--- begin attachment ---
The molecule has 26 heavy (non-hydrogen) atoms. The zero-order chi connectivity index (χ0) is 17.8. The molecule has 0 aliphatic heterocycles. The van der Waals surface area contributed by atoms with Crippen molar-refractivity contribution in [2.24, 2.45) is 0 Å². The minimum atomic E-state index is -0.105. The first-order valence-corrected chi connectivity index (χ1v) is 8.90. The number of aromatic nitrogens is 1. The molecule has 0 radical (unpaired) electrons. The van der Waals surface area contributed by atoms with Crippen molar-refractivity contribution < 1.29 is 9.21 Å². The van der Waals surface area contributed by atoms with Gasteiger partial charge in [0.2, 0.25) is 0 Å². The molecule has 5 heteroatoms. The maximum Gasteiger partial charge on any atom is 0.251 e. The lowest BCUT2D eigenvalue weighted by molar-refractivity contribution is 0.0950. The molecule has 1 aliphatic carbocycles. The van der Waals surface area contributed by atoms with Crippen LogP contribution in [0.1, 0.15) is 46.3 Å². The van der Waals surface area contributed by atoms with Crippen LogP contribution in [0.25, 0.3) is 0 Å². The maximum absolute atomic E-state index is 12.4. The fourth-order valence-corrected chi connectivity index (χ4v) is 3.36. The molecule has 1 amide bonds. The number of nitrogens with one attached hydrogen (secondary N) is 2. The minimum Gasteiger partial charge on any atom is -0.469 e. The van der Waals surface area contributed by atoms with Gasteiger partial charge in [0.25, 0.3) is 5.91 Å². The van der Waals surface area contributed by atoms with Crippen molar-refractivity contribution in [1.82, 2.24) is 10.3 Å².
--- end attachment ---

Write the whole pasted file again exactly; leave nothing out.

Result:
The molecule has 26 heavy (non-hydrogen) atoms. The zero-order chi connectivity index (χ0) is 17.8. The molecule has 0 aliphatic heterocycles. The van der Waals surface area contributed by atoms with Crippen molar-refractivity contribution in [2.24, 2.45) is 0 Å². The minimum atomic E-state index is -0.105. The first-order valence-corrected chi connectivity index (χ1v) is 8.90. The number of aromatic nitrogens is 1. The molecule has 0 radical (unpaired) electrons. The van der Waals surface area contributed by atoms with Crippen molar-refractivity contribution < 1.29 is 9.21 Å². The van der Waals surface area contributed by atoms with Gasteiger partial charge in [0.2, 0.25) is 0 Å². The molecule has 5 heteroatoms. The maximum Gasteiger partial charge on any atom is 0.251 e. The lowest BCUT2D eigenvalue weighted by molar-refractivity contribution is 0.0950. The molecule has 1 aliphatic carbocycles. The van der Waals surface area contributed by atoms with Crippen LogP contribution in [0.1, 0.15) is 46.3 Å². The van der Waals surface area contributed by atoms with Crippen LogP contribution in [0.25, 0.3) is 0 Å². The maximum absolute atomic E-state index is 12.4. The fourth-order valence-corrected chi connectivity index (χ4v) is 3.36. The molecule has 1 amide bonds. The number of nitrogens with one attached hydrogen (secondary N) is 2. The minimum Gasteiger partial charge on any atom is -0.469 e. The van der Waals surface area contributed by atoms with Gasteiger partial charge in [0.25, 0.3) is 5.91 Å². The van der Waals surface area contributed by atoms with Crippen molar-refractivity contribution in [1.82, 2.24) is 10.3 Å².